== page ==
Hen Hud Stays Within Tax Cap, 33 Layoffs Possible

  • Comments (5)
Student school board members, left, and school board member Barbara Petterson
Student school board members, left, and school board member Barbara Petterson Photo Credit: Jessica Glenza

MONTROSE, N.Y. – The Hendrick Hudson Board of Education passed a controversial budget Wednesday evening, which meets New York State’s tax cap, but could cut as many as 33 staff positions. District officials say if the district’s teachers union does not accept a zero base salary increase in ongoing contract negotiations, all the positions will have to be cut.

“The bottom line is dollars, and dollars save positions,” said Superintendent Daniel McCann. McCann said if teachers accept no salary increase, the administration could definitely save six teachers and one assistant principal at the high school, known as “level two reductions.”

McCann said he would look for additional savings to spare some of 26 positions still on the chopping block. The district and the union have been in negotiations for more than a year and their next meeting is scheduled for April 23.

The budget approved by the board increased the tax levy by 1.06 percent, the maximum possible to stay under the tax levy cap. Due to a complex formula provided by the state, the levy is actually lower than 2 percent.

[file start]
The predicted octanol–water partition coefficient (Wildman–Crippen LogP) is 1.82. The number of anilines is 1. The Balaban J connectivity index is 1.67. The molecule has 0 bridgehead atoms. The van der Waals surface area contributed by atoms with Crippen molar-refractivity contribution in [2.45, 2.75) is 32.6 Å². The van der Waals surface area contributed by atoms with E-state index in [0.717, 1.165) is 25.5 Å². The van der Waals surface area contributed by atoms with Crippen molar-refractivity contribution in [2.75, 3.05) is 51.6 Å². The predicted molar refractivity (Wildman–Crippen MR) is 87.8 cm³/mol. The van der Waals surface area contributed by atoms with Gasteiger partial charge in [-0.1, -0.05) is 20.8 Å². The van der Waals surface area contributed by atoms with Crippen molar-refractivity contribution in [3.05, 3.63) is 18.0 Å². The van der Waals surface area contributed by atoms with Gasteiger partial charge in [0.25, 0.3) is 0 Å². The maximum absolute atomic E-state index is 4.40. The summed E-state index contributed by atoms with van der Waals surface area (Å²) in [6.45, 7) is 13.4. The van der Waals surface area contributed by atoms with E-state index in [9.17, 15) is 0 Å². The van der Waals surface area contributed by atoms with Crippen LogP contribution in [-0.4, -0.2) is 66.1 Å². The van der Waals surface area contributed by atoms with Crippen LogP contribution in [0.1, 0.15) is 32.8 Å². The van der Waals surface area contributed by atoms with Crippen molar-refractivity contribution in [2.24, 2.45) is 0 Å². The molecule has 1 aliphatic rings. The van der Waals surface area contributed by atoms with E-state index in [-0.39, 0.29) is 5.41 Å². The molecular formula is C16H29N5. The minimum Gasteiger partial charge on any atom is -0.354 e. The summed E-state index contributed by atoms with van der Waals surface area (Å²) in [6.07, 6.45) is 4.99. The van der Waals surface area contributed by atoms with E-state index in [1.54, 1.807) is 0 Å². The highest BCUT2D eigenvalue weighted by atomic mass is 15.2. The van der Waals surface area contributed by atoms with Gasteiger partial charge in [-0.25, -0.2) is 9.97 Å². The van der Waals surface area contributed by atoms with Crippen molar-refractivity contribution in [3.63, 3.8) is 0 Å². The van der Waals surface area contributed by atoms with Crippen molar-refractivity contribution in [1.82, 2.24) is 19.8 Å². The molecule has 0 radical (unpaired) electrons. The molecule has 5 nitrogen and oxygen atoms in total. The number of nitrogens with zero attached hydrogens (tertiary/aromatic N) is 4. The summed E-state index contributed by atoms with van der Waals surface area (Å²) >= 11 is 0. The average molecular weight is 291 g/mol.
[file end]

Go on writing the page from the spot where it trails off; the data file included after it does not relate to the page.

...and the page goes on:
The proposed budget will increase the tax rate in the Town of Cortlandt to $962.40 per $1,000 of assessed home value, an increase of $13.76. The total school tax bill for a home assessed at $7,700, about $440,000 market value, will be $7,411.

In the City of Peekskill, which accounts for a small portion of the district’s tax levy, the rate will decrease $9.50, because of a change in the equalization rate. Peekskill homeowners with the same assessed value, market value of $220,000, will see a decrease of $73 from an average bill of $483.79 in 2012-2013.

Teachers and members of the public who attended the Wednesday meeting expressed frustration to board members that other savings couldn’t be found.

“This is very disheartening to me because it feels like you’re shredding the elementary schools,” said Debra Santucci.

During the meeting, some members of the public suggested overriding the cap, which the board said would cost the average taxpayer an additional $106 annually. When one member of the public suggested some taxpayers couldn’t handle this increase, board member Carson Jacobs said, “I’ll give him $106 out of my pocket.” Jacobs was the only board member to oppose the budget adoption.

Board members declined to override the cap, saying the message from the bond defeat was “loud and clear.”

One of the district's biggest concerns is if the budget fails twice, the district will go to a contingency budget, which mandates a zero dollar increase year-to-year, effectively causing more cuts.

Janine Hafemann, a third-grade teacher at Frank G. Lindsey Elementary School, held back tears as she said, “I’m devastated about my job.” Hafemann has worked at the district since 2006.